The Holidays are Upon Us
The Holidays are Upon Us
Sorry, this one isn’t non-denominational – it’s about Christmas
by Laura Beaulne-Stuebing, December 20, 2007
As you may know, I’m cheap. I’m a student – I pay for tuition, books, rent and utilities, groceries, and other living expenses. I don’t have much cash to throw around. Most students don’t.
And now the holidays are upon us. It’s time to buy. The malls are crowded, people are aggravated and in a general panic about getting ready for Christmas day, and you’re wondering what, in Santa’s name, you’re going to get for Uncle Bob or Larry or Jim. There isn’t much time left, and you’re starting to feel it.
Well, I’ve been feeling it all month – worried about what to get for my family members when I don’t have a lot of money to spend. I want them to appreciate their gifts – what’s the point in spending $20-$30 on a toolbox, a scented candle set, or a book about indoor gardening, if no one is ever going to use it, smell it, or read it?
I was worried. What to buy?
But out of panic, my thoughts turned in a different direction. I asked myself: what is the point of the holidays? What does Christmas mean to me, and what is important about the season? The whole point is to be with family – it’s a chance to be together and to appreciate the good things in life.
That sentiment is easily forgotten in the hustle and bustle of the season. We’re all on the quest for the perfect gift – and we forget that the best gift can’t really be given. The best gift just happens – when you and your family are decorating the Christmas tree together, tucking in for a holiday feast, exchanging gifts wrapped in homemade paper or newsprint, or just sitting in front of the TV watching one of the CBC’s Christmas specials. These are the moments that make for holiday memories.
We’re wasting our time at the mall. Time that could be better spent with friends and family.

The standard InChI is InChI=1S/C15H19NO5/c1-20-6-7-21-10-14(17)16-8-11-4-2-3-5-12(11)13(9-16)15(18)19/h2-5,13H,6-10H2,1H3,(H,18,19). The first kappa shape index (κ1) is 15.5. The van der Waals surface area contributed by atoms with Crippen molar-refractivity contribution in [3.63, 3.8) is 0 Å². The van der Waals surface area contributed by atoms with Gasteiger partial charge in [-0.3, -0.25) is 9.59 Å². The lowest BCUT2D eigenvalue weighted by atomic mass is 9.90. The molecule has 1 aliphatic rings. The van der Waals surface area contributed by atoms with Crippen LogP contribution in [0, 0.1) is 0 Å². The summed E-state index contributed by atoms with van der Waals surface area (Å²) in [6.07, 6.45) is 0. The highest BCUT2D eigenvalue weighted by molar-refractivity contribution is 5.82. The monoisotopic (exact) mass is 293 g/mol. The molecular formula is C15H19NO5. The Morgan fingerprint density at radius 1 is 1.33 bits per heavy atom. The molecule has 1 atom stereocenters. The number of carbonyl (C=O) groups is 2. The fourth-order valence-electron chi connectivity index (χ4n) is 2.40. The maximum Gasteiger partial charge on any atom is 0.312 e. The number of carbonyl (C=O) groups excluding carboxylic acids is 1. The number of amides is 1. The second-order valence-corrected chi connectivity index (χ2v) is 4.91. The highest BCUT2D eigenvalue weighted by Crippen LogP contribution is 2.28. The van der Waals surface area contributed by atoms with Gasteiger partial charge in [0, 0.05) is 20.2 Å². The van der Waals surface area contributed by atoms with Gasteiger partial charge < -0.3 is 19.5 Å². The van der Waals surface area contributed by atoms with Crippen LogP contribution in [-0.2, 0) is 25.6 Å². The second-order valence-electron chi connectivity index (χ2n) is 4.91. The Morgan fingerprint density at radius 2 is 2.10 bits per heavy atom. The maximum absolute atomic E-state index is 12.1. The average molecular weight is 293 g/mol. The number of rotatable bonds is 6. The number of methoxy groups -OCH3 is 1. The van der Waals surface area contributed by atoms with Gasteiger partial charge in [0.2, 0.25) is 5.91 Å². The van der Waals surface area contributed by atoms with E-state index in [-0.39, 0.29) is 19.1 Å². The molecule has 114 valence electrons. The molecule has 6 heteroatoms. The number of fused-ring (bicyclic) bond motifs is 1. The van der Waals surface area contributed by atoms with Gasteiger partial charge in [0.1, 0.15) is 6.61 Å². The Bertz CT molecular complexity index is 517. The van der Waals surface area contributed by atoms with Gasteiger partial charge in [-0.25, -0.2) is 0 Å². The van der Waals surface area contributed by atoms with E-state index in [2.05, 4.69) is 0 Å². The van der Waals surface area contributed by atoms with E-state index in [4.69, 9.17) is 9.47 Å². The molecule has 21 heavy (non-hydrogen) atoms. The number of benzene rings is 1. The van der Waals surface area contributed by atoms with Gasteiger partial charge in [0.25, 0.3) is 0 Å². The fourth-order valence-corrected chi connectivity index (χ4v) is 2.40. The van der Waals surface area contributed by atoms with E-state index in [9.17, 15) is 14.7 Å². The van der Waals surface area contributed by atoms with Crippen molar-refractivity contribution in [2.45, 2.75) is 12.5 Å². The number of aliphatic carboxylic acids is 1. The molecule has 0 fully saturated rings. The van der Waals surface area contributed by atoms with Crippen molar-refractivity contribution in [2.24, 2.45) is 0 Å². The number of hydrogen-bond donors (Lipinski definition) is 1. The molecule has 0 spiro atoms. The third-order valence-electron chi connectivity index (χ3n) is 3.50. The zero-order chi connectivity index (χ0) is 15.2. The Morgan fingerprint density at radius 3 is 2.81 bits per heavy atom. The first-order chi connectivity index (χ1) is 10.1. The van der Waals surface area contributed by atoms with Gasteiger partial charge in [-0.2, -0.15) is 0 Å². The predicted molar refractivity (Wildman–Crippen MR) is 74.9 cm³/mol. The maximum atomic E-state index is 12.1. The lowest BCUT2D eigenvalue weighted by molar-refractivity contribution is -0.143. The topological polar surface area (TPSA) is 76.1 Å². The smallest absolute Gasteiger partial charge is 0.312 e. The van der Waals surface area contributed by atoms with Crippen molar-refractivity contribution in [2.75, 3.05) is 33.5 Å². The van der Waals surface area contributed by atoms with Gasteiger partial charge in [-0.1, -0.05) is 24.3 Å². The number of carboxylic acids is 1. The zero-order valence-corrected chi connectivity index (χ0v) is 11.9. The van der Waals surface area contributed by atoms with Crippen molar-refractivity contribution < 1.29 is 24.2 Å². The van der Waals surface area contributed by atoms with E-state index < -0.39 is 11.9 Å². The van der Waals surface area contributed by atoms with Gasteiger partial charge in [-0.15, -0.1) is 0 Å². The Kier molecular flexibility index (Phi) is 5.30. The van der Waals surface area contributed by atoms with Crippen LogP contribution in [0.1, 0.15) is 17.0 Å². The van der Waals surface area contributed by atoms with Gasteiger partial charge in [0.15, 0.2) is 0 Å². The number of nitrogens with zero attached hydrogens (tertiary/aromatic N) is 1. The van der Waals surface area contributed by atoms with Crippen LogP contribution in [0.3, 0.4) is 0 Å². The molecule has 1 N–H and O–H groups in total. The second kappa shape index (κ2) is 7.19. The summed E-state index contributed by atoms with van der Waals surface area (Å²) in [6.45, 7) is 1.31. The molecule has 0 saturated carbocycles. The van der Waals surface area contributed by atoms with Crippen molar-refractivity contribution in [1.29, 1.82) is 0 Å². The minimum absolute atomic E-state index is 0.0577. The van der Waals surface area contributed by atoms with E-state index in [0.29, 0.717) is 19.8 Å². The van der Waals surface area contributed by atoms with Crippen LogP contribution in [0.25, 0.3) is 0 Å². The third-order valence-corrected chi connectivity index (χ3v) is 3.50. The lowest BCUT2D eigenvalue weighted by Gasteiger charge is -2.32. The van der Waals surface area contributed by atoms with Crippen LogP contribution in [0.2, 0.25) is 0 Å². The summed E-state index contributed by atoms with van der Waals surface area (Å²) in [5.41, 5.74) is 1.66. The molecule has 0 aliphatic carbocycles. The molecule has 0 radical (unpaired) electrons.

“But Laura,” you might be thinking, “I still have to get my family presents! Where else am I supposed to do that but at the mall? Where else can I buy them things?” Well, let me ask you this: do you really have to buy anything?
“Yes,” you say. And “no,” I reply.
I don’t want to waste my time at the mall, or spend any more energy in crowded stores, than I have to this season. I don’t want to dip into my savings to buy my family gifts – I simply want to show them that I love them. So this year, instead of going crazy over what to buy, I’m going crazy over what to make.
My gifts are all (or at least, mostly) homemade and handmade. My gifts are vegan treats – cookies, fudge, and chocolates that I’ve made myself. If you follow Vegan University, you’ll know that along with being cheap, I’m also just an amateur – just learning – in the kitchen. Fortunately, so far, my homemade goodies have turned out well – and I know they’ll be greatly appreciated. Who doesn’t love a vegan peppermint patty in the shape of Santa Claus? Who wouldn’t appreciate homemade gingerbread cookies? Who wouldn’t be thankful for treats made with a lot of sugar and a lot of love?
Being so close to the big day, it might be too late for you to make your own gifts. You might have already spent 6 hours at the mall, dashing through each store to find the perfect gift. Or, you might be putting it all off – waiting until Christmas Eve to dash through each store for the best gift you can find at 10 pm.
But we really don’t need to waste our time or our dollars. We need to remember what the holiday season is about – it isn’t about Santa and his elves and reindeer, it isn’t about spending money, and it certainly isn’t about standing at a store’s checkout for 20 minutes while “The Little Drummer Boy” annoyingly plays over the PA system.
The holiday season is about family and friends. It’s about making “cheap” Christmas memories.
Laura is a university student in London, Ontario.